Sep 15, 2004

Books on my Bookshelf


Someone said that the books on your bookshelf say a lot about who you are.

I don't own many books. I don’t even own a bookshelf. Which, I guess, says a lot about who I am.

In the last 18 months I've stayed in 13 different places. Between a cross-country move, house sitting, subletting, trips back to New York, finally finding a permanent place in LA, discovering my roommate was nuts; more house sitting, subletting, couch crashing, more trips to New York ... REALLY finally finding my own place. A sublet that ends next June.

I'm subletting a bookshelf.

One good thing about being homeless is, you realize what is really essential, and what you can survive without: like boyfriends, skin care systems, and heavy books.

With all that moving, heavy books are the first to go. I rarely keep a fiction book. Once I've read it, I give it to a friend so they can enjoy reading it. Nonfiction books are harder to get rid of. Like the reference books that threaten me, "You might want to refer to me some day!" But who needs a French dictionary when most of the expressions you hear don't need a translation. Like, "Super-chuette!" Or, "Jessica Simpson est une idiote!"

The books I still own fall into two categories: Spiritual Help and Career Help. When I'm done reading, I don't give these to friends. That's cruel. Friends don't let friends give self-help books.


Of this category, I've held onto The Tools of Screenwriting , written by a professor who makes his living -- not by writing screenplays, but from collecting book royalties and sitting at his tenured job, stoned.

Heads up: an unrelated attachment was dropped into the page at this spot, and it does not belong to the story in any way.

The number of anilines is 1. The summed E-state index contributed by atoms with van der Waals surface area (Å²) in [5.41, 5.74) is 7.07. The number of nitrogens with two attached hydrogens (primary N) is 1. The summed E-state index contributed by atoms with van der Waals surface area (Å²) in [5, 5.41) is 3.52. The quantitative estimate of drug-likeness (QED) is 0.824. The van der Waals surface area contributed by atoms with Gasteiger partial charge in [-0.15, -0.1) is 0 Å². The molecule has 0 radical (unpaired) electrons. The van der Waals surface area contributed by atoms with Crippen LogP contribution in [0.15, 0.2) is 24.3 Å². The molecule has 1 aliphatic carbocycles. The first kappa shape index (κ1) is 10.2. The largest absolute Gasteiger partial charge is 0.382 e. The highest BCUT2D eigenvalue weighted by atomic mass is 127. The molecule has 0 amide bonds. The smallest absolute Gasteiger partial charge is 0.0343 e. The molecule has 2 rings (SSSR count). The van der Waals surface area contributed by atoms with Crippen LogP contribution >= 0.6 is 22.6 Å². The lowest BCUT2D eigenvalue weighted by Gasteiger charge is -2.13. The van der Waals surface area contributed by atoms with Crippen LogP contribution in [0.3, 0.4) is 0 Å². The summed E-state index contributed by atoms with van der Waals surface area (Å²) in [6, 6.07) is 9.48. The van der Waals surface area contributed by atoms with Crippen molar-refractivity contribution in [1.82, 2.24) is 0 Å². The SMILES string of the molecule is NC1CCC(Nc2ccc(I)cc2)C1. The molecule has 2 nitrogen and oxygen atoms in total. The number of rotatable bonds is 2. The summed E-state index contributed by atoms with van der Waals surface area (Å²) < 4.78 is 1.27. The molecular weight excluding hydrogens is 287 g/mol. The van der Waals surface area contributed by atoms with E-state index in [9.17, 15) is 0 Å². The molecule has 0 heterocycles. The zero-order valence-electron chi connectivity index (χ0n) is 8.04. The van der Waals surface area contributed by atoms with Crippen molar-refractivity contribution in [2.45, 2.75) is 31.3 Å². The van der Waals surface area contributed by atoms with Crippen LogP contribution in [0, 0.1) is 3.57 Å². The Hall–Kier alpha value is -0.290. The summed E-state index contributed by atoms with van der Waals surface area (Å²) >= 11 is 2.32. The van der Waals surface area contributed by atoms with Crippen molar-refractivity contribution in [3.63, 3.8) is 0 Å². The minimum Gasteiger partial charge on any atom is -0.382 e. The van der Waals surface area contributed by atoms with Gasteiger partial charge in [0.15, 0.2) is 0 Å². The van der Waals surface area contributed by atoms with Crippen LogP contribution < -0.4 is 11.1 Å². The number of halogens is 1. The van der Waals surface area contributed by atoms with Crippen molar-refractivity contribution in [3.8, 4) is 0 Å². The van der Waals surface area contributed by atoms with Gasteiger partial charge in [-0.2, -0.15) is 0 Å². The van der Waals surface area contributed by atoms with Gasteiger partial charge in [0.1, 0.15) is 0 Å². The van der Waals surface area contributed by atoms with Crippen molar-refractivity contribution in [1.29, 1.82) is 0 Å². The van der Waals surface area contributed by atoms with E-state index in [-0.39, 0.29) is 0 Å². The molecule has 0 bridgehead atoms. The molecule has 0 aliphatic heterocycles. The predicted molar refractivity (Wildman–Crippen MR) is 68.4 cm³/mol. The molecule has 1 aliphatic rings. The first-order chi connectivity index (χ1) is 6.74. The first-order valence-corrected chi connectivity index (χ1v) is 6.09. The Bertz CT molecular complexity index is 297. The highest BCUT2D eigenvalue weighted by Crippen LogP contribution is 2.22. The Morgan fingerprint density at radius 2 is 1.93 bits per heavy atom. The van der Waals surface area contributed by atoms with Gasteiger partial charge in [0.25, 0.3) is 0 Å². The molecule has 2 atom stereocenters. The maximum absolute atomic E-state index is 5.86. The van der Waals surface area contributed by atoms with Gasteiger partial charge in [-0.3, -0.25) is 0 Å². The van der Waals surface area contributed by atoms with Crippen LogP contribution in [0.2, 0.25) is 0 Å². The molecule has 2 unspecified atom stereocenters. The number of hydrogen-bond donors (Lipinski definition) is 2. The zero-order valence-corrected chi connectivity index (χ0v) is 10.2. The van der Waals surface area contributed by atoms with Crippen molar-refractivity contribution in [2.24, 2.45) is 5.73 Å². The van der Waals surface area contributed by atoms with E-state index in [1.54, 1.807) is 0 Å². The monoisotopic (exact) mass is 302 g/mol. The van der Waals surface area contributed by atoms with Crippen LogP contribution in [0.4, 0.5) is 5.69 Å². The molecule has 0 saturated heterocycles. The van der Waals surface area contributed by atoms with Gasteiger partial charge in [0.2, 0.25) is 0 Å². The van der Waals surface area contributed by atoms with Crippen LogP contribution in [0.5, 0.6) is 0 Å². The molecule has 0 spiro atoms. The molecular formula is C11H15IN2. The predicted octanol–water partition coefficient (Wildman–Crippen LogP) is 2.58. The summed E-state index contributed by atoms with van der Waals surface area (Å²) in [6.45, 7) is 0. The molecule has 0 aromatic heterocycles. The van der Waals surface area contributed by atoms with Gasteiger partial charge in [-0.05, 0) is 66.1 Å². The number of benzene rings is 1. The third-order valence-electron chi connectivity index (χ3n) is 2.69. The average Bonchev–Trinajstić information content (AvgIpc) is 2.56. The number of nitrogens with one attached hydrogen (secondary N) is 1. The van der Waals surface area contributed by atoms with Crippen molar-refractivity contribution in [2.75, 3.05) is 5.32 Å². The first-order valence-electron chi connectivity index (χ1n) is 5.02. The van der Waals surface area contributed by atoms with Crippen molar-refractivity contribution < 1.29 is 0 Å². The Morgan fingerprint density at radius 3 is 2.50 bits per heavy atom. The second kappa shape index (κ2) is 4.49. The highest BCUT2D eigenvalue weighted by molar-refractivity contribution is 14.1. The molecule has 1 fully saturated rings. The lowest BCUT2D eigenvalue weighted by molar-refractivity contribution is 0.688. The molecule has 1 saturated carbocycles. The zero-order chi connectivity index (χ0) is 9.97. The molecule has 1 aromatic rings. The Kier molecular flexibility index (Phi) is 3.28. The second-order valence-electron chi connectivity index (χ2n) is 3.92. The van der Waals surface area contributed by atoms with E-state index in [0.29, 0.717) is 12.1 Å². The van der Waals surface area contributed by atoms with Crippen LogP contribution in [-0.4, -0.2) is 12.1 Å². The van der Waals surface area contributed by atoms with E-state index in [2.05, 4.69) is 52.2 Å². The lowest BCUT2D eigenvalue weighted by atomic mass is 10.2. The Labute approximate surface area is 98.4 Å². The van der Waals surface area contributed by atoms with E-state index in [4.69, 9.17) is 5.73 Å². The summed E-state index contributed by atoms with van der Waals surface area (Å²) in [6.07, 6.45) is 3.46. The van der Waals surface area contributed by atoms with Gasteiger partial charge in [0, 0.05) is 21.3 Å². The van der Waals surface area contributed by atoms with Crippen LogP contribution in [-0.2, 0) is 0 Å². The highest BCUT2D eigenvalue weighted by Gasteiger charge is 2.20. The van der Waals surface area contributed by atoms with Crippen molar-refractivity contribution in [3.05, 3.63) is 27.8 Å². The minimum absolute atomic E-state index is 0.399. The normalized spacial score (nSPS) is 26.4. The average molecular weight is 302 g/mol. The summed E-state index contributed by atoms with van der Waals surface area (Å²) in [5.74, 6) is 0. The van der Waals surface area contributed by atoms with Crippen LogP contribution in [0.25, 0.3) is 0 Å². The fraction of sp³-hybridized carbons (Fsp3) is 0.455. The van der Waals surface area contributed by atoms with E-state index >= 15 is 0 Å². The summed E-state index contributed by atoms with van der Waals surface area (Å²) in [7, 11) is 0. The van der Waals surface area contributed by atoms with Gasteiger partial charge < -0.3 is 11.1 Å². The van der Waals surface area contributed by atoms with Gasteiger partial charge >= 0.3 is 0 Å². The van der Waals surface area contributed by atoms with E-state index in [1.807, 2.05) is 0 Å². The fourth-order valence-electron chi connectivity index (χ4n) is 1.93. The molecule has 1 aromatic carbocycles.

Then I've got The Writer's Journey. Author Chris Vogler distills Joseph Campbell's teaching on myth down to a 12-stage story structure he calls The Hero's journey. It's good book for screenwriters, but everyone in Hollywood got a hold of it. Now EVERY TIME I go to a Hollywood film I can see Vogler's formula all over it. "Oo, look, Van Helsing just met his Threshold Guardian!" ... "Look, Batman's reached his innermost cave!" Which happens to be a cave.


There's The Transformation of the Inner Man, Inner Healing, Listening Prayer, Listening for the Healing Inner Man, … No, I don't have these. These are books I read in my twenties, back when I thought knowledge could fix me.

I refuse to buy these books any more. Still, my brother manages to buy me one every year, despite my protests. It doesn't matter what the title is, they can all be boiled down to this:   How To Be Better. Funny, the premise of Christianity is: Jesus Paid It All. But here's a book to improve on what he did!

Let Jesus Sex Up Your Marriage!
Jesus, The Ultimate Life Coach.
Lo-Carb Cooking In The Lord.

Here's a gem my brother gave me. The Sacred Romance.The premise is that God is the Ultimate Romancer. Now, I forced myself to read the first chapter, and the only link I could find to romance was that the style resembles a cheesy paperback you'd find at Sav-On.

I first remember the Romance calling to me when I was a boy, just past dusk on a summer evening. Something warm and alive and poignantly haunting …

"Poignantly haunting?" Why not just haunting? Isn't haunting poignant in this context? Anyway.

Something poignantly haunting would call to me from the mysterious borders of the farm

Why were the borders of his farm mysterious? Didn't his family know where the property line was?